When I was ten, I had a nightmare that burned itself into my conscious mind the way an afterimage is said to burn itself into the retina. In it, our local primary school had been converted into a zoo, and the small ICT lab (consisting, in those days, of two BBC micros and a Logo turtle) had been turned into the tarantula enclosure. I can remember with vivid detail the horror of approaching one of the glass cases to be confronted with the sight of a colossal hairy beast, the size of a badger, ascending the glass case, filling it, and my terror and screaming as I ran to the doors – and found them locked.
Since that day, I haven’t been able to look at one. I have to leave the room in the opening scenes of Raiders of the Lost Ark. Spider-centred pictures in the vein of Eight-Legged Freaks or Arachnophobia were an absolute no-no. There are even scenes in Moonwalker that make me cringe. It’s a stupid phobia, and I have never been able to fully explain it or deal with it. For the most part it doesn’t get in the way; I just have to be careful at wildlife parks. That said Emily and I came close to blows in a darkened cinema when she leaned over during the Shelob’s Lair sequence in Return of the King, and asked if I was OK, just before running a hand up my arm.
It’s not all spiders, though, it’s just tarantulas, and even then it’s only really the black-and-orange ones. The others I can just about handle. Just about. I will admit that this evening was the first time I’ve seriously considered the back of the sofa as a possible alternative viewing location for Doctor Who since the first time we watched ‘Blink’. Because while ‘Kill the Moon’ was uneven, preachy and occasionally, dull, when the spiders were on, it was downright terrifying.
The last time we had a Young Person in the TARDIS, it ended in disaster, largely because Eve de Leon Allen’s character treated the whole adventure like a day excursion in The Dumping Ground. It also suffered from chronic editing failures when the Doctor foolishly appeared to leave his vulnerable charges in an incredibly dangerous place while he went off exploring – with Gaiman’s explanation as to why seemingly abandoned on the cutting room floor. ‘Kill The Moon’ neatly sidesteps such silliness by casting someone who’s actually pleasantly watchable (Ellis George, whom I’d be happy to see again) and also by confining Courtney to the TARDIS before she has a chance to outstay her welcome or get kidnapped, allowing her to emerge in the final act to say a couple of important things. She sounds like she’s in a human ethics debate in a GCSE RE lesson, but I can just about live with this given the possible alternatives, even if the Doctor’s explanation of the fallout to her intervention (President? Really?) is mind-numbingly tedious. Having a supporting teenager that you actually don’t want to confine to their room until the episode is over is a welcome rarity, to the extent that I can live with the Tumblr stuff, even though it’s probably got its own page by now.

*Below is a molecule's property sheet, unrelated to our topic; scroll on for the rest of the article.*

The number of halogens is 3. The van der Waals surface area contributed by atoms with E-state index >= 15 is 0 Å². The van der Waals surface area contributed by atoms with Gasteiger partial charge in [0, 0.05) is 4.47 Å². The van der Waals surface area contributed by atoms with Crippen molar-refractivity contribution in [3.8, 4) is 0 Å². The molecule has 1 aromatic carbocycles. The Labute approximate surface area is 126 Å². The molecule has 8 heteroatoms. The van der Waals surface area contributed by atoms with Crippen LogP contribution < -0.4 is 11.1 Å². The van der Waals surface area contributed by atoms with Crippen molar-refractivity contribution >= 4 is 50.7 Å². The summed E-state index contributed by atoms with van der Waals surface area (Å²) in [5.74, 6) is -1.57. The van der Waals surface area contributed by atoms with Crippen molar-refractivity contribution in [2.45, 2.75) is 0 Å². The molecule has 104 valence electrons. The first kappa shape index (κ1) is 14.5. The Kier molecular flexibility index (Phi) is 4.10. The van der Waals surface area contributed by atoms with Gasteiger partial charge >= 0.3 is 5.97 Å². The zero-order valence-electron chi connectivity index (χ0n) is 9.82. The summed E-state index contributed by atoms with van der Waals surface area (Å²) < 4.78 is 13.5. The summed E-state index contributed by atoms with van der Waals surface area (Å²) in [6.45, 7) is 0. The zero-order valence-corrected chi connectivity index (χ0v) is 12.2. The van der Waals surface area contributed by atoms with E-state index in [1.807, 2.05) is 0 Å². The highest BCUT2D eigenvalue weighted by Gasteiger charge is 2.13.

The first thing you notice about ‘Kill the Moon’ is the striking visual design. The Doctor and his companions stride out onto the surface of a dead world that is mostly rendered in black and white, while their own suits appear to have been saturated. It looks weirdly artificial but somehow it works – as if you know that the moon is dying, to use the Doctor’s own words. Crevices and chasms are effectively rendered, and the sky looms in the distance. It looks like how the moon would look in one of those inspirational desktop wallpapers you find on Google, but for once that really doesn’t matter.
Interiors are functional and sparse, all dim lighting and conveniently placed crates and desks for when the monster-of-the-week shows up. The attack of the spider – the story’s undoubted high point – takes its visual cue from Alien, as everything since 1979 generally does. It would be churlish to criticise Paul Wilmshurst for not trying to fix something that never broke in the first place, and even though I was half-waiting for a shot of the spiky tail, the whole thing worked beautifully.
Unfortunately, that’s about the last time it did. It’s a strange coincidence that ‘Kill the Moon’ mirrors Apollo 13 in that it spends most of its second half trying to fit a square peg in a round hole. You can’t entirely blame Peter Harness for this – he clearly had points he wanted to make and an arc in which he needed to fit them. For a first time writer, he nails both the Doctor and Clara with uncanny precision, and creates a sympathetic antagonist in Lundvik, even if the accompanying astronauts are underdeveloped red shirt fodder (and a criminal waste of Tony Osoba). The jokes are kept to a minimum for what is basically a serious episode, and for the most part don’t grate, although it probably wasn’t necessary to have the Doctor spout Patrick Troughton’s catchphrase.
Still. When the credits rolled, I felt cheated. Ethical debates in Doctor Who are nothing new, at least post-2005. But this is a Saturday evening family show and resolutions always have to be tidy. ‘The Unquiet Dead’ neatly sidesteps the question of whether it’s wrong to allow the Gelth to inhabit the corpses of Cardiff by revealing their purposes as malevolent at the eleventh hour. ‘Kill the Moon’ also neatly echoes ‘The Beast Below’ by imposing a fierce moral quandary upon its leads: the destruction of a gargantuan, innocent creature, or the possible massacre of thousands.